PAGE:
To rebundle - Open the pocket as wide as it will go, start to turn it inside-out, stuffing the tote and then the strap into the pocket as you turn it, like a pair of socks. When the tote bag is stuffed all the way in, button the white button to the buttonhole along the top edge of the fabric.  Machine washable. Made with love! 
Feel free to borrow and adapt the language. Now of course, I wouldn't give a cookie-themed bag like that to my trainer! Oh no! I am way too much of a hypocrite! For Wendy, my dear fitness guru, I made a virtuous version:

Yes, here's the perfect way to use up your excess onion-themed fabric. Not to mention chicken soup-recipe fabric and jalapeno pepper fabric (for the strap.) Bundled and buttoned:
 Want to make some shopping totes like these? They're quick and easy. My step-by-step directions are toward the bottom of this post.

P.S. I'm sorry for what I said about Girl Scout cookies. I just read that they literally save lives, like the two women who were stranded and lived on them for two weeks, article here. The moral of this story is if you buy them, keep them in your car and don't eat them until your life depends on it.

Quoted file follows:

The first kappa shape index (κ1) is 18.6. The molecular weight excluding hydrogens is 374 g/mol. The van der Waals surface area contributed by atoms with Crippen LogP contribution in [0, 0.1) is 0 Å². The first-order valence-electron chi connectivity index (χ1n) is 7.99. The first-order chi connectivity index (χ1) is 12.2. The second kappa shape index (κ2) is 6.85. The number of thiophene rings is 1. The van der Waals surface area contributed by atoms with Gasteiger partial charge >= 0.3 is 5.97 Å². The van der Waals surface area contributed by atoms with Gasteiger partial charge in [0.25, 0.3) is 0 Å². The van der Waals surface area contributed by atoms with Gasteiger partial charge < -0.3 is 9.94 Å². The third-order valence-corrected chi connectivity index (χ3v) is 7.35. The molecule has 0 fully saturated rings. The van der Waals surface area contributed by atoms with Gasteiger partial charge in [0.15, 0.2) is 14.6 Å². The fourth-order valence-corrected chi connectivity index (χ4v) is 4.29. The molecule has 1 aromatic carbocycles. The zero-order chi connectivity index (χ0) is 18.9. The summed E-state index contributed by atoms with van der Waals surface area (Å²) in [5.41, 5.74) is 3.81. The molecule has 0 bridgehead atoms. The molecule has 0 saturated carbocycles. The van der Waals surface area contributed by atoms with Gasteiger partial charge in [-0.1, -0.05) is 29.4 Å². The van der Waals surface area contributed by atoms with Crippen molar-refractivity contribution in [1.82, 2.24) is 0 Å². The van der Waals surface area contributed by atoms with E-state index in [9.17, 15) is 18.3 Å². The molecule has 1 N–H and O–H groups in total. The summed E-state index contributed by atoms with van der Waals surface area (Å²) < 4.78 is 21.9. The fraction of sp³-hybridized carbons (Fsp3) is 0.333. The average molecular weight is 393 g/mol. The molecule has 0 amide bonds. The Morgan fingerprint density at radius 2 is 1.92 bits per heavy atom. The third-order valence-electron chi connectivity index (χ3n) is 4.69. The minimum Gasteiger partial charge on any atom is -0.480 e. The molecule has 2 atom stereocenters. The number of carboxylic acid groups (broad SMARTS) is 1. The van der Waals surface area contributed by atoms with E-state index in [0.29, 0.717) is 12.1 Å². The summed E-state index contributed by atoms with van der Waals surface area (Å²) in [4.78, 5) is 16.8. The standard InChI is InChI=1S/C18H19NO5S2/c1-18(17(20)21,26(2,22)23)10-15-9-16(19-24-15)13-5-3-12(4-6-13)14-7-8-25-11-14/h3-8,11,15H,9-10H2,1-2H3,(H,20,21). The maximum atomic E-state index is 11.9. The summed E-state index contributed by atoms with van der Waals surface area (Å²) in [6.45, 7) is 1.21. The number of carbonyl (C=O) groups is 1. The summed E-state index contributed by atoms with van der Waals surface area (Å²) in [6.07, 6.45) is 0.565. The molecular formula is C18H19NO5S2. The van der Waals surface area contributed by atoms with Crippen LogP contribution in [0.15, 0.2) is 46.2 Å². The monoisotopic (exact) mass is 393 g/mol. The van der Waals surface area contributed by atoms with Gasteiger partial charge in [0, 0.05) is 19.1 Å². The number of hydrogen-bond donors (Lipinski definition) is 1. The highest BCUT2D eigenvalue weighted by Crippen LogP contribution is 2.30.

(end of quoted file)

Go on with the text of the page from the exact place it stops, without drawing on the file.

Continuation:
Sunday, April 19, 2015

Modern Batik Scrap Wreath Tutorial 2: Embrace Your Inner Awkward Freemotion Quilting

Last week I showed you how to piece a wreath/ring/thing with batik scraps, and a fusible fleece backing for dimension. I decided it looked like a ring flying through the sky, so I decided to call it "Ring Toss." 

This week: Freemotion quilting the ten background motifs. 
After stitching down the ring and the grey motion-marks (or alien quarter-moons), I added batting and backing, and stitched 9 double diagonal lines separating the background into 10 sections. So I needed 10 different sky motifs to fill them.  Below left is one, star/suns that's not original to me - I've seen many variations.  
As you may have sensed if you've read this blog in recent weeks, freemotion quilting is not my forté.  But I am far too too cheap/possessive/proud to farm it out. The alternative, Grasshopper, is to embrace our inner awkward. My quilts may not be magnificent, but I do have a lot of fun!